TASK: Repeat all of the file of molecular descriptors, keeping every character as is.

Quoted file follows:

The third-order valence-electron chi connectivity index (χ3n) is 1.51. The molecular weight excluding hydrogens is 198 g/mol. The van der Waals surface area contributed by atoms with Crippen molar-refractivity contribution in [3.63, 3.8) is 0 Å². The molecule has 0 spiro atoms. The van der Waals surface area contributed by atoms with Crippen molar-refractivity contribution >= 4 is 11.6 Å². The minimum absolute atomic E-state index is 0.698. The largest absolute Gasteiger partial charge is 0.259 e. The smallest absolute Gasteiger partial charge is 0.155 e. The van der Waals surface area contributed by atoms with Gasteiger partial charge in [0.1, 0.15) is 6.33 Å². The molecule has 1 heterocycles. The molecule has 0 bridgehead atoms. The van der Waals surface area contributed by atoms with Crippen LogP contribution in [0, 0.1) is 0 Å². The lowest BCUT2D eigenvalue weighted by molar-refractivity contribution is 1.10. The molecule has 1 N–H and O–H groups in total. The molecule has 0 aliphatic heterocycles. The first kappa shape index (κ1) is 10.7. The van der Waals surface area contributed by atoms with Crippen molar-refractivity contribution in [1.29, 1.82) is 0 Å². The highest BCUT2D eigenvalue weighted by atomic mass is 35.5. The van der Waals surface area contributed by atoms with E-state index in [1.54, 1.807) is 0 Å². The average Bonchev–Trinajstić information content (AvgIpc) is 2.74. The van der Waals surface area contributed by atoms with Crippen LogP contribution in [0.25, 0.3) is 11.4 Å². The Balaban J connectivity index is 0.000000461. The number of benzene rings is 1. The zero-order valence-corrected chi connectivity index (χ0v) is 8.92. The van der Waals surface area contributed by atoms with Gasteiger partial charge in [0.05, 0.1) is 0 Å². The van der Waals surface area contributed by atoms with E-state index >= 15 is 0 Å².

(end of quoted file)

The third-order valence-electron chi connectivity index (χ3n) is 1.51. The molecular weight excluding hydrogens is 198 g/mol. The van der Waals surface area contributed by atoms with Crippen molar-refractivity contribution in [3.63, 3.8) is 0 Å². The molecule has 0 spiro atoms. The van der Waals surface area contributed by atoms with Crippen molar-refractivity contribution >= 4 is 11.6 Å². The minimum absolute atomic E-state index is 0.698. The largest absolute Gasteiger partial charge is 0.259 e. The smallest absolute Gasteiger partial charge is 0.155 e. The van der Waals surface area contributed by atoms with Gasteiger partial charge in [0.1, 0.15) is 6.33 Å². The molecule has 1 heterocycles. The molecule has 0 bridgehead atoms. The van der Waals surface area contributed by atoms with Crippen LogP contribution in [0, 0.1) is 0 Å². The lowest BCUT2D eigenvalue weighted by molar-refractivity contribution is 1.10. The molecule has 1 N–H and O–H groups in total. The molecule has 0 aliphatic heterocycles. The first kappa shape index (κ1) is 10.7. The van der Waals surface area contributed by atoms with Crippen molar-refractivity contribution in [1.29, 1.82) is 0 Å². The highest BCUT2D eigenvalue weighted by atomic mass is 35.5. The van der Waals surface area contributed by atoms with E-state index in [1.54, 1.807) is 0 Å². The average Bonchev–Trinajstić information content (AvgIpc) is 2.74. The van der Waals surface area contributed by atoms with Crippen LogP contribution in [0.25, 0.3) is 11.4 Å². The Balaban J connectivity index is 0.000000461. The number of benzene rings is 1. The zero-order valence-corrected chi connectivity index (χ0v) is 8.92. The van der Waals surface area contributed by atoms with Gasteiger partial charge in [0.05, 0.1) is 0 Å². The van der Waals surface area contributed by atoms with E-state index >= 15 is 0 Å².